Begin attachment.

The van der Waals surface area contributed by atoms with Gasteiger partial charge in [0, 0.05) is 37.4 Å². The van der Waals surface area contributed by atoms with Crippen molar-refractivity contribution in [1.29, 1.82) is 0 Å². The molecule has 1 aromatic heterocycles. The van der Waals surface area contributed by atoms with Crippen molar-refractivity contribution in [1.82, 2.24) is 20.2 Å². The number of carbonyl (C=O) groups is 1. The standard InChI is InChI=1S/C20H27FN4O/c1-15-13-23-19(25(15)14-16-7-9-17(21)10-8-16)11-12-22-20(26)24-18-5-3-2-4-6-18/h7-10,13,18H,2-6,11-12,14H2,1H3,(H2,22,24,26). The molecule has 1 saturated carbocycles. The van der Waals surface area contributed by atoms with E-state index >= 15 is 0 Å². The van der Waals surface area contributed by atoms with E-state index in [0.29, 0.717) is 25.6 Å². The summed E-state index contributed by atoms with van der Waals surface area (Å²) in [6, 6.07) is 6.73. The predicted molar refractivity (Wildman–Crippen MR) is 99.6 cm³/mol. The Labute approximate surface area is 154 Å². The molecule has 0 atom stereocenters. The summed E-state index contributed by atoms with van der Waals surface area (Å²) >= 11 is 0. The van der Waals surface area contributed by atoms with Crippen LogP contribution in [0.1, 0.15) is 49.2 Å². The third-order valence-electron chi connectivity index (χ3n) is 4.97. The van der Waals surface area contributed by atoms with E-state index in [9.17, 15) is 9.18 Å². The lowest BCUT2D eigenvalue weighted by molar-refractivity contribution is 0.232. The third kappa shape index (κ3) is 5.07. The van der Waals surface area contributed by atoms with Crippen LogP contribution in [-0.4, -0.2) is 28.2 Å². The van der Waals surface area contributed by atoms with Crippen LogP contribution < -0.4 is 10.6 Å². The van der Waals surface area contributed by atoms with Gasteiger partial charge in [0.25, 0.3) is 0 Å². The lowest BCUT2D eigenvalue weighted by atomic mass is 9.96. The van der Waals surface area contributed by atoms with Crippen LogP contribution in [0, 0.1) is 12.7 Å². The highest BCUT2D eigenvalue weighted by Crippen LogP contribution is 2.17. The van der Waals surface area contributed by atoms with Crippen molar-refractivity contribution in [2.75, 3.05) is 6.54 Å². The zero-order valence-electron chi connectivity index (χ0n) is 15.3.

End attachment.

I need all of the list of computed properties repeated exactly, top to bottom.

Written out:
The van der Waals surface area contributed by atoms with Gasteiger partial charge in [0, 0.05) is 37.4 Å². The van der Waals surface area contributed by atoms with Crippen molar-refractivity contribution in [1.29, 1.82) is 0 Å². The molecule has 1 aromatic heterocycles. The van der Waals surface area contributed by atoms with Crippen molar-refractivity contribution in [1.82, 2.24) is 20.2 Å². The number of carbonyl (C=O) groups is 1. The standard InChI is InChI=1S/C20H27FN4O/c1-15-13-23-19(25(15)14-16-7-9-17(21)10-8-16)11-12-22-20(26)24-18-5-3-2-4-6-18/h7-10,13,18H,2-6,11-12,14H2,1H3,(H2,22,24,26). The molecule has 1 saturated carbocycles. The van der Waals surface area contributed by atoms with E-state index >= 15 is 0 Å². The van der Waals surface area contributed by atoms with E-state index in [0.29, 0.717) is 25.6 Å². The summed E-state index contributed by atoms with van der Waals surface area (Å²) in [6, 6.07) is 6.73. The predicted molar refractivity (Wildman–Crippen MR) is 99.6 cm³/mol. The Labute approximate surface area is 154 Å². The molecule has 0 atom stereocenters. The summed E-state index contributed by atoms with van der Waals surface area (Å²) >= 11 is 0. The van der Waals surface area contributed by atoms with Crippen LogP contribution in [0.1, 0.15) is 49.2 Å². The third-order valence-electron chi connectivity index (χ3n) is 4.97. The van der Waals surface area contributed by atoms with E-state index in [9.17, 15) is 9.18 Å². The lowest BCUT2D eigenvalue weighted by molar-refractivity contribution is 0.232. The third kappa shape index (κ3) is 5.07. The van der Waals surface area contributed by atoms with Crippen LogP contribution in [-0.4, -0.2) is 28.2 Å². The van der Waals surface area contributed by atoms with Crippen LogP contribution < -0.4 is 10.6 Å². The van der Waals surface area contributed by atoms with Gasteiger partial charge in [0.25, 0.3) is 0 Å². The lowest BCUT2D eigenvalue weighted by atomic mass is 9.96. The van der Waals surface area contributed by atoms with Crippen LogP contribution in [0, 0.1) is 12.7 Å². The highest BCUT2D eigenvalue weighted by Crippen LogP contribution is 2.17. The van der Waals surface area contributed by atoms with Crippen molar-refractivity contribution in [2.75, 3.05) is 6.54 Å². The zero-order valence-electron chi connectivity index (χ0n) is 15.3.